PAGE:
When Clinton deployed the â€œcampaign as poetry, govern as proseâ€ line against the Sanders ad, it wasnâ€™t the first time sheâ€™d used it. She had cited it in January, 2008, when she struggled to make sense of the challenge from Barack Obama. President Obama himself had just used it in an interview with Glenn Thrush, of Politico, released earlier in the day, in which heâ€™d said of Hillary, â€œHer strengths, which are the fact that sheâ€™s extraordinarily experiencedâ€”and, you know, wicked smart and knows every policy inside and outâ€”sometimes could make her more cautious and her campaign more prose than poetry, but those are also her strengths.â€ Cuomo had begun his exchange with Clinton by quoting only the bit inside the dashes, about her smarts and policy knowledge, and then saying, â€œsounds like an endorsement.â€ It wasnâ€™t, though, not yet. Obama also praised Sanders, who, he said, â€œhas the virtue of saying exactly what he believes, and great authenticity, great passion, and is fearless.â€ And Obama actually pushed back when Thrush seemed to seize too much on the idealism-practicality divide, saying, â€œBernie, you know, is somebody who was a senator and served on the Veteransâ€™ Committee and got bills done.â€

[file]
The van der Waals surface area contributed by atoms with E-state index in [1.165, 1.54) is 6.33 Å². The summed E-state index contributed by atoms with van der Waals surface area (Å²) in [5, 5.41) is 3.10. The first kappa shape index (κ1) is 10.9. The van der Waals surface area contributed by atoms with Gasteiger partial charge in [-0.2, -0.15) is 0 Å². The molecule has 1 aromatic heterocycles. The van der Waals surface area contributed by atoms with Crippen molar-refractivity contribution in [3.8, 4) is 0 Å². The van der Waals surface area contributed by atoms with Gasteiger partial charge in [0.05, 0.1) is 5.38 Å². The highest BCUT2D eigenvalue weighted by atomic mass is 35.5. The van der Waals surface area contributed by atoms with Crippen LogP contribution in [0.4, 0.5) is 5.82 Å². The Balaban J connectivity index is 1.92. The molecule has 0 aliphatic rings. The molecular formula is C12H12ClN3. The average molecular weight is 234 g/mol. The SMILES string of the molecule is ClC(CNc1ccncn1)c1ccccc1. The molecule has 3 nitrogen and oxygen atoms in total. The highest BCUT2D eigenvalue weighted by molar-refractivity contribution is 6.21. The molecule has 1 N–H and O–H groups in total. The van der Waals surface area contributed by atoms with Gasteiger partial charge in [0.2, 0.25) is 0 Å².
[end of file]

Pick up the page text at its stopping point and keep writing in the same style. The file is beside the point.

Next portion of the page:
Clinton had also used the campaign poetry-governing prose line earlier in the town hall, taking care to attribute it to the moderatorâ€™s father, Mario Cuomo, the late, former governor of New York. She had recited it when answering a question about what she would say to Republicans after being elected. â€œYou know, you can say all the kinds of things you want in a campaign,â€ Clinton said. â€œBut, once the election is over we must come together to work to solve the problems facing our country.â€ Her point appeared to be that, in the name of governing, she could brush aside the ugly things that have been said about her. But what might it mean if the language of campaigningâ€”which is also the language of political participationâ€”comes to seem almost entirely empty? Is that anyoneâ€™s definition of poetry?